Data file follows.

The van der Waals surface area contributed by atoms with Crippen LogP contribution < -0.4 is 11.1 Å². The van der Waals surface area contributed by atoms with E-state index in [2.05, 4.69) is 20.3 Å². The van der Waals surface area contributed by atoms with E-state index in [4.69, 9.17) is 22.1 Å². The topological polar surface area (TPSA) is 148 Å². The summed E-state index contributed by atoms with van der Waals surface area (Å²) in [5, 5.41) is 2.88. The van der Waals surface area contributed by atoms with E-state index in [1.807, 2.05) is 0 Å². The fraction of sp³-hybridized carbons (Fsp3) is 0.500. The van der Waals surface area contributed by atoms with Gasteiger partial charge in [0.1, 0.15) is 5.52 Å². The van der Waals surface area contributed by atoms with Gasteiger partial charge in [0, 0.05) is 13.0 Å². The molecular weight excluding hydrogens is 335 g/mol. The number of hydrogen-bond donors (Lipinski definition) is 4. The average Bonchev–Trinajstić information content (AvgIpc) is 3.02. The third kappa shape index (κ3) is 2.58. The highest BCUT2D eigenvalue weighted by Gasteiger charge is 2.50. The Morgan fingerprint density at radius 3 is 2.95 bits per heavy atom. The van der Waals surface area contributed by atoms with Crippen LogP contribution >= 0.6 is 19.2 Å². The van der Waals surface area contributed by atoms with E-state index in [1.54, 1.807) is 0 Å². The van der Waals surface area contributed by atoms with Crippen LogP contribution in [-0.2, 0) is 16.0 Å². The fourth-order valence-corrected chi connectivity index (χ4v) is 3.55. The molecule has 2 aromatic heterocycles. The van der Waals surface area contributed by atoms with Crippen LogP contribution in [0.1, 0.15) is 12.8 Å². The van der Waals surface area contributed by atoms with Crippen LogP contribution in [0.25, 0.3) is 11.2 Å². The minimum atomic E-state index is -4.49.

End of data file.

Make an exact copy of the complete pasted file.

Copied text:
The van der Waals surface area contributed by atoms with Crippen LogP contribution < -0.4 is 11.1 Å². The van der Waals surface area contributed by atoms with E-state index in [2.05, 4.69) is 20.3 Å². The van der Waals surface area contributed by atoms with E-state index in [4.69, 9.17) is 22.1 Å². The topological polar surface area (TPSA) is 148 Å². The summed E-state index contributed by atoms with van der Waals surface area (Å²) in [5, 5.41) is 2.88. The van der Waals surface area contributed by atoms with E-state index in [1.807, 2.05) is 0 Å². The fraction of sp³-hybridized carbons (Fsp3) is 0.500. The van der Waals surface area contributed by atoms with Gasteiger partial charge in [0.1, 0.15) is 5.52 Å². The van der Waals surface area contributed by atoms with Gasteiger partial charge in [0, 0.05) is 13.0 Å². The molecular weight excluding hydrogens is 335 g/mol. The number of hydrogen-bond donors (Lipinski definition) is 4. The average Bonchev–Trinajstić information content (AvgIpc) is 3.02. The third kappa shape index (κ3) is 2.58. The highest BCUT2D eigenvalue weighted by Gasteiger charge is 2.50. The Morgan fingerprint density at radius 3 is 2.95 bits per heavy atom. The van der Waals surface area contributed by atoms with Crippen LogP contribution >= 0.6 is 19.2 Å². The van der Waals surface area contributed by atoms with E-state index in [1.54, 1.807) is 0 Å². The van der Waals surface area contributed by atoms with Crippen LogP contribution in [-0.2, 0) is 16.0 Å². The fourth-order valence-corrected chi connectivity index (χ4v) is 3.55. The molecule has 2 aromatic heterocycles. The van der Waals surface area contributed by atoms with Crippen LogP contribution in [0.1, 0.15) is 12.8 Å². The van der Waals surface area contributed by atoms with Crippen LogP contribution in [0.25, 0.3) is 11.2 Å². The minimum atomic E-state index is -4.49.